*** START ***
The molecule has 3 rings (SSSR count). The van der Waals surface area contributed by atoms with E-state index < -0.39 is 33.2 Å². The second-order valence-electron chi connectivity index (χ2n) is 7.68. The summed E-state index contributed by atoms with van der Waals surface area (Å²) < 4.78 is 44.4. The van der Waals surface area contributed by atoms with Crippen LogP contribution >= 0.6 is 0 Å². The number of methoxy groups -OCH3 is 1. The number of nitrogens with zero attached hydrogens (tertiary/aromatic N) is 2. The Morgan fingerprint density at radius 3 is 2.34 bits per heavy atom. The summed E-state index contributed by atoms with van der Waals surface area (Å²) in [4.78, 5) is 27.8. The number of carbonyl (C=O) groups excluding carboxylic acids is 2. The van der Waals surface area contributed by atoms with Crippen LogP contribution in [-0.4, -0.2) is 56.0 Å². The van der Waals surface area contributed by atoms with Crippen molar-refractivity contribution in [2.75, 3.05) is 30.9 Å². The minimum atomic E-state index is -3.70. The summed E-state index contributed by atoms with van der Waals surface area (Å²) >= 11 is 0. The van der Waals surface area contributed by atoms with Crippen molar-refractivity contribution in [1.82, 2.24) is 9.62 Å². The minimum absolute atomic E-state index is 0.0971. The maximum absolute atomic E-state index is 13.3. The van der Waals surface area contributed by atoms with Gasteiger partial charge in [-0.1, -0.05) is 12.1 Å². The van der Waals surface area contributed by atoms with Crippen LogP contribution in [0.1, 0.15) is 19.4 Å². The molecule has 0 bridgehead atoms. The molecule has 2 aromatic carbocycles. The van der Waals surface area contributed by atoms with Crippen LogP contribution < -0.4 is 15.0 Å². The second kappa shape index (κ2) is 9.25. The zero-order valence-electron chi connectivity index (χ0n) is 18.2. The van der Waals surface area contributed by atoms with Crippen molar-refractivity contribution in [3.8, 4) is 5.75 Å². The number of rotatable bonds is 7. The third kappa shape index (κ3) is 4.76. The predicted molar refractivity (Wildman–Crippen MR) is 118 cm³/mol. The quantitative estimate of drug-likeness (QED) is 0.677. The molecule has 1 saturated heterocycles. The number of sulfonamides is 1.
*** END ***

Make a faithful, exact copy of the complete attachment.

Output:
The molecule has 3 rings (SSSR count). The van der Waals surface area contributed by atoms with E-state index < -0.39 is 33.2 Å². The second-order valence-electron chi connectivity index (χ2n) is 7.68. The summed E-state index contributed by atoms with van der Waals surface area (Å²) < 4.78 is 44.4. The van der Waals surface area contributed by atoms with Crippen LogP contribution >= 0.6 is 0 Å². The number of methoxy groups -OCH3 is 1. The number of nitrogens with zero attached hydrogens (tertiary/aromatic N) is 2. The Morgan fingerprint density at radius 3 is 2.34 bits per heavy atom. The summed E-state index contributed by atoms with van der Waals surface area (Å²) in [4.78, 5) is 27.8. The number of carbonyl (C=O) groups excluding carboxylic acids is 2. The van der Waals surface area contributed by atoms with Crippen LogP contribution in [-0.4, -0.2) is 56.0 Å². The van der Waals surface area contributed by atoms with Crippen molar-refractivity contribution in [2.75, 3.05) is 30.9 Å². The minimum atomic E-state index is -3.70. The summed E-state index contributed by atoms with van der Waals surface area (Å²) >= 11 is 0. The van der Waals surface area contributed by atoms with Crippen molar-refractivity contribution in [1.82, 2.24) is 9.62 Å². The minimum absolute atomic E-state index is 0.0971. The maximum absolute atomic E-state index is 13.3. The van der Waals surface area contributed by atoms with Gasteiger partial charge in [-0.1, -0.05) is 12.1 Å². The van der Waals surface area contributed by atoms with Crippen LogP contribution in [0.1, 0.15) is 19.4 Å². The molecule has 0 bridgehead atoms. The molecule has 2 aromatic carbocycles. The van der Waals surface area contributed by atoms with Crippen LogP contribution < -0.4 is 15.0 Å². The second kappa shape index (κ2) is 9.25. The zero-order valence-electron chi connectivity index (χ0n) is 18.2. The van der Waals surface area contributed by atoms with Crippen molar-refractivity contribution in [3.8, 4) is 5.75 Å². The number of rotatable bonds is 7. The third kappa shape index (κ3) is 4.76. The predicted molar refractivity (Wildman–Crippen MR) is 118 cm³/mol. The quantitative estimate of drug-likeness (QED) is 0.677. The molecule has 1 saturated heterocycles. The number of sulfonamides is 1.